Canning is a great way to preserve fruit and vegetables from your garden. It takes some time and effort, but you will reap the rewards of your canning efforts all winter, as well as save money on your grocery bill. There are a lot of things to keep in mind when you do your own canning, and cooling your jars and testing your jar seals are two very important steps in the canning process.
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After removing your canning jars from the canner, cool the jars at room temperature for 12 to 24 hours. When removing hot jars from the canner, do not retighten the jar lids. Retightening hot lids may cause seal failures. Cool jars on racks or towels to minimize heat damage to countertops. The food level and liquid volume of raw-packed jars will be lower after the jars have cooled. Air is exhausted during processing and food shrinks. If a jar loses a lot of liquid during processing, do not add more liquid. Check for sealed lids as described below.
Testing Jar Seals
After the jars have cooled, remove the screw bands and test seals by one of the following methods:
Method 1. Press the middle of the jar lid with your finger. If the lid springs up when you release your finger, the lid is not sealed.
Method 2. Tap the jar lid with the bottom of a teaspoon. If it makes a dull sound, the lid is not sealed. If food is in contact with the underside of the lid, it will also cause a dull sound. If the jar is sealed correctly, it will make a high-pitched sound.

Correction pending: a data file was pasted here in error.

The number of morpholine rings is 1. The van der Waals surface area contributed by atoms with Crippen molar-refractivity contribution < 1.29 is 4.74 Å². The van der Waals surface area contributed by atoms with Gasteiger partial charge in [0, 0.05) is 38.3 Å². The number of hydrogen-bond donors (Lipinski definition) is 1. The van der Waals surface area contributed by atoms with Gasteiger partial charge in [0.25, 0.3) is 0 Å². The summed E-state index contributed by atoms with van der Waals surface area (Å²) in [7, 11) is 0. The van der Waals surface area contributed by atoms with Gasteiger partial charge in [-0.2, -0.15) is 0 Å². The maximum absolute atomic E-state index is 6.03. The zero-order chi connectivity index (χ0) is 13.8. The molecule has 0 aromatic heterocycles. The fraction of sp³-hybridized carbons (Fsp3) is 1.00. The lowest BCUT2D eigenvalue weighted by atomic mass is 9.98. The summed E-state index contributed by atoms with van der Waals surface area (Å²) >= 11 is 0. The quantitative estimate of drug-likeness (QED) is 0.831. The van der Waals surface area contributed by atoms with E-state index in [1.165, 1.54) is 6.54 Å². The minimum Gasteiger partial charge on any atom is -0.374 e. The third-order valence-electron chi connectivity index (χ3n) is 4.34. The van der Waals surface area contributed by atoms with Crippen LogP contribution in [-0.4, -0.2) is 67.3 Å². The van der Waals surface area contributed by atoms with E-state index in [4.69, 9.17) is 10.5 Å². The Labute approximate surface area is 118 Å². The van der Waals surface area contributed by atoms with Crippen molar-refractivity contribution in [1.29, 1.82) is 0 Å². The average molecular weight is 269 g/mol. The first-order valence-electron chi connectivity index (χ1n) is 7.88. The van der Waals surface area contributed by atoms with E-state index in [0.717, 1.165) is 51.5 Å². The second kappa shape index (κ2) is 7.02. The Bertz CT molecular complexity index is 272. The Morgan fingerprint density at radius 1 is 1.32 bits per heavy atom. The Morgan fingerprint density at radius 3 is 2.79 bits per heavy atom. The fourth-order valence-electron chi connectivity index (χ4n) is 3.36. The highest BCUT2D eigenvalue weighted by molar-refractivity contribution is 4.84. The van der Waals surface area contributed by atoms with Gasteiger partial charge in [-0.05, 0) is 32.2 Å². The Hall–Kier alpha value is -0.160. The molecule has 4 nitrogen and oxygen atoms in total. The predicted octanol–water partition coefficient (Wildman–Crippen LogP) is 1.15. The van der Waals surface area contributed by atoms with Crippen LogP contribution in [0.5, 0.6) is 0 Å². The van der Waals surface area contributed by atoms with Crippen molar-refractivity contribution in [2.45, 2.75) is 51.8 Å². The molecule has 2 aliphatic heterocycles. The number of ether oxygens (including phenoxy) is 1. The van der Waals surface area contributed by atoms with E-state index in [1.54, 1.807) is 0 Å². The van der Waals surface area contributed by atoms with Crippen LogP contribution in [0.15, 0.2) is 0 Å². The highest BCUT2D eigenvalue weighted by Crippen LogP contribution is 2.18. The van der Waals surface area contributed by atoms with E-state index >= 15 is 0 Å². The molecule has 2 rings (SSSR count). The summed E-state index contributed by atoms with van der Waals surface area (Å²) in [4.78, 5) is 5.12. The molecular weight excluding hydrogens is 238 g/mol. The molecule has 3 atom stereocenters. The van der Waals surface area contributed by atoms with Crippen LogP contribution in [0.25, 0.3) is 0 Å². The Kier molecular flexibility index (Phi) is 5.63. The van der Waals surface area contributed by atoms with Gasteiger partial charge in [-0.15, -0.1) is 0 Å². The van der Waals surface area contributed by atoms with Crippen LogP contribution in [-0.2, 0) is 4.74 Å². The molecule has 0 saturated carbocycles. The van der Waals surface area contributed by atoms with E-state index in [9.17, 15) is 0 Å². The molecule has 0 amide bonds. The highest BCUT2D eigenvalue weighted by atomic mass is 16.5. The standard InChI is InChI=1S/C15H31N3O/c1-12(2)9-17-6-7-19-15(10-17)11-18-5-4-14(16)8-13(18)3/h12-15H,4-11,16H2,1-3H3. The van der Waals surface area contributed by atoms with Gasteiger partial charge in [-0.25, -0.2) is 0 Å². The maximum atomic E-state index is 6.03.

Method 3. Hold the jar at eye level and look across the lid. The lid should be concave (curved down slightly in the center). If the center of the lid is either flat or bulging, it may not be sealed.
Reprocessing Unsealed Jars
If one of the jar lids fails to seal, remove the lid and check the rim of the jar for tiny nicks. Change the jar if necessary, add a new, properly prepared lid, and reprocess within 24 hours using the same processing time. Headspace in unsealed jars may be adjusted to 1-1/2 inches and jars can be frozen instead of reprocessed. Foods in unsealed jars can be stored in the refrigerator and consumed within several days.
This document incorporates information from the “Complete Guide to Home Canning,” Agriculture Information Bulletin No. 539, USDA (Revised 2009) and information available from the National Center for Home Food Preservation.